It happened in January 2017.
A casino paid $650 million in “liberty checks” to its investors. Most U.S. investors were clueless about the payment, because most investors were clueless about the casino.
A U.S.-based casino didn’t pay the “liberty checks.” A Hong Kong-based casino did.
Melco Resorts & Entertainment (NASDAQ: MLCO) was the casino. It paid U.S. investors $1.32 in “liberty checks” for every share (technically American depositary security) they owned. The “liberty checks” generated a 7.9% yield based on the $16.76 share price at the time payment was announced.
Never settle for low-yield income again. Click here to learn how to earn more high-yield income with less risk.
Why would a Hong Kong-based casino operator pay its U.S.-based investors a “liberty check”?
“Constituency” is the short answer. A large percentage of Melco’s are institutional income investors based in the United States. The constituents include Wellington Management Group, BlackRock (NYSE: BLK), State Street, and Bank of America (NYSE: BAC).
Melco’s “liberty checks” were worth collecting. I liked the “liberty check” and the company backing it.
Melco develops, owns, and operates casino gaming and entertainment resort facilities in Southeast Asia. It had $1.7 billion in cash, which easily covered the “liberty check” payments to shareholders.
In addition to paying “liberty checks,” the Melco dividend policy was amended for the better.
In the past, Melco had committed to pay 30% of net income as regular dividends. This meant that the Melco dividend payments varied from year to year. (Most investors prefer a stable dividend payment.) The new policy started with a quarterly dividend of $0.09 per share. The new Melco dividend policy better accommodated Melco’s primary investor constituency — income investors.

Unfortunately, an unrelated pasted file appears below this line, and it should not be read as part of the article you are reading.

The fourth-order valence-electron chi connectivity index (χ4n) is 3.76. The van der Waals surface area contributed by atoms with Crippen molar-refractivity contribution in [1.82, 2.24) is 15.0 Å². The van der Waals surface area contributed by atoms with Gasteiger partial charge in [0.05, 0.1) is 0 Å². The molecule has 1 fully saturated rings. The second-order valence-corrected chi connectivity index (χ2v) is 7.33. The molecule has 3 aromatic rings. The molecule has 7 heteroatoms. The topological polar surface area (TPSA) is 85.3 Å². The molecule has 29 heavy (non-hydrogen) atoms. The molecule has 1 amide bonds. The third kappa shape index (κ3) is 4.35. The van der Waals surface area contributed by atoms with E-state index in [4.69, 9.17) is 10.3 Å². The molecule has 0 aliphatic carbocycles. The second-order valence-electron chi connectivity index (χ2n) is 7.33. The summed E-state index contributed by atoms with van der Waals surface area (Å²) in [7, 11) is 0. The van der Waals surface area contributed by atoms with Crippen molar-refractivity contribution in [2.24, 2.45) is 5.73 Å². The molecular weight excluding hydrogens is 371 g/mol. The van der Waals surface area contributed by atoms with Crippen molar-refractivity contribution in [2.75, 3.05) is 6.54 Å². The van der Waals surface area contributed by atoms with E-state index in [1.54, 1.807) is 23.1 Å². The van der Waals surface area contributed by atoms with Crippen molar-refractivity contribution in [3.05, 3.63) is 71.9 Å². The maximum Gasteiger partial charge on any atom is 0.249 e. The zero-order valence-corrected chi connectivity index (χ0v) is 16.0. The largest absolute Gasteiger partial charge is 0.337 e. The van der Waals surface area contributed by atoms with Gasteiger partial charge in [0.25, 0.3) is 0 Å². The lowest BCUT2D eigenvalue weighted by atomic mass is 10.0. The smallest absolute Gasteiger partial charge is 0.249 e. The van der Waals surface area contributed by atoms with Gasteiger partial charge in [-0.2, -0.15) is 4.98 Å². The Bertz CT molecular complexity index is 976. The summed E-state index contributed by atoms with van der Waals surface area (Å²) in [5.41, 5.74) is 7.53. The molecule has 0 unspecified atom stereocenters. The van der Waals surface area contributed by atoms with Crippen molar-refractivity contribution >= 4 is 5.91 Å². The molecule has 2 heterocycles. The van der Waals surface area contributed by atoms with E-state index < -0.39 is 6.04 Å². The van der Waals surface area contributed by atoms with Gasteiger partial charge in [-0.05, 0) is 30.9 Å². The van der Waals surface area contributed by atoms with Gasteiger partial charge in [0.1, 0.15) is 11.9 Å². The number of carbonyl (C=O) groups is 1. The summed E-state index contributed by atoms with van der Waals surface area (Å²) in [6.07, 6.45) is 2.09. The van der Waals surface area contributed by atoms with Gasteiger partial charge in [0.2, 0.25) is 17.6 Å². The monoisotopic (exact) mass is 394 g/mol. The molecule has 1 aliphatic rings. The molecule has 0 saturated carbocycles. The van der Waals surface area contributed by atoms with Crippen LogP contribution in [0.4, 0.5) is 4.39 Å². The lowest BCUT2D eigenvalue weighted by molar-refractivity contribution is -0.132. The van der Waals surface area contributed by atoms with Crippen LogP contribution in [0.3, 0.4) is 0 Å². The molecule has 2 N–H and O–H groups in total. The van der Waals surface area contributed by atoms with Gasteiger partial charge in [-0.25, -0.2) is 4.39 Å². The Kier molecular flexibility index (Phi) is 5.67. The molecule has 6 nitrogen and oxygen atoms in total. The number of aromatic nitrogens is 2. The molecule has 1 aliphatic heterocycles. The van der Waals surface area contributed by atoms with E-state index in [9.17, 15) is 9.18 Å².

The “liberty check” was a good use of Melco’s resources. The company had generated plenty of free cash flow – $650 million in fiscal-year 2016. Liquidity was further enhanced by over $1.2 billion in available credit lines. The company already held $1.7 billion in cash.
Most important, the “liberty check” signaled better days ahead.
To quote Melco CEO Lawrence Ho at the time, “We believe that we can return a meaningful amount of capital to investors now, and in the future, while still retaining significant flexibility to pursue value accretive opportunities.”
Better days were, indeed, ahead: Revenue increased 17% over the subsequent year. EPS doubled. The quarterly dividend was increased 56% to start 2018.
Improved performance has produced an improved share price. Melco’s share price has increased 76% over the past 18 months.
Melco’s “liberty checks” provided additional income to shareholders. They also provided the opportunity to enhance returns with a “liberty check” trade.
Thanks to tax reform, I expect the dynamic to work for more companies to similar effect in the second half of 2018. More earnings will funnel into cash accounts. More cash on hand, and more cash flow, will drive more “liberty check” payments.
We need to discriminate, though. Few “liberty checks” will be worth collecting. I say that because most will be paid to yield only 3% to 5% on investment.
You can do better. You can even do better than Melco Resorts & Entertainment – much better.
I can show you how to collect “liberty checks” that are 10X the average dividend check. I can also show you how to trade the shares of “liberty check” issuers for triple-digit annualized return.
I will co-host an online “liberty check” webinar this Friday (June 15) at 12 p.m. EDT (noon). And you’re invited.
Don’t delay. Space is limited and it fills quickly. Click here to reserve your spot for this free, live event.
You have nothing to lose except the opportunity to collect 10X more income while generating high returns on your investment dollars.
It happened in January 2017.